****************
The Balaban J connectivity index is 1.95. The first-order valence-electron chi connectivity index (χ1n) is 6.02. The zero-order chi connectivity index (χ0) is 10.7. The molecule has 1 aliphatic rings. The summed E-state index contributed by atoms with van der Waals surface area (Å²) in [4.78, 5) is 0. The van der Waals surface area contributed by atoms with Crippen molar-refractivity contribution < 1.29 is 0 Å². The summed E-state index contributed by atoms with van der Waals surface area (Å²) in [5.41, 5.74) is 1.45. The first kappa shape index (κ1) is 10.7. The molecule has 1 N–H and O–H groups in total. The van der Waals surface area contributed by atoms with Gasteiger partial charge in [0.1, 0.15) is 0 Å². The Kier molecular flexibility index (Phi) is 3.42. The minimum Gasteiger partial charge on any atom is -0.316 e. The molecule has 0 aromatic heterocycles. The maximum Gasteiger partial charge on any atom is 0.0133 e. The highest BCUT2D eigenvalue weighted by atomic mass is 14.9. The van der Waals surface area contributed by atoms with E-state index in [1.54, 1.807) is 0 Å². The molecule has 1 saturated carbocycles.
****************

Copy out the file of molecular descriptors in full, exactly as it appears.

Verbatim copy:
The Balaban J connectivity index is 1.95. The first-order valence-electron chi connectivity index (χ1n) is 6.02. The zero-order chi connectivity index (χ0) is 10.7. The molecule has 1 aliphatic rings. The summed E-state index contributed by atoms with van der Waals surface area (Å²) in [4.78, 5) is 0. The van der Waals surface area contributed by atoms with Crippen molar-refractivity contribution < 1.29 is 0 Å². The summed E-state index contributed by atoms with van der Waals surface area (Å²) in [5.41, 5.74) is 1.45. The first kappa shape index (κ1) is 10.7. The molecule has 1 N–H and O–H groups in total. The van der Waals surface area contributed by atoms with Gasteiger partial charge in [0.1, 0.15) is 0 Å². The Kier molecular flexibility index (Phi) is 3.42. The minimum Gasteiger partial charge on any atom is -0.316 e. The molecule has 0 aromatic heterocycles. The maximum Gasteiger partial charge on any atom is 0.0133 e. The highest BCUT2D eigenvalue weighted by atomic mass is 14.9. The van der Waals surface area contributed by atoms with E-state index in [1.54, 1.807) is 0 Å². The molecule has 1 saturated carbocycles.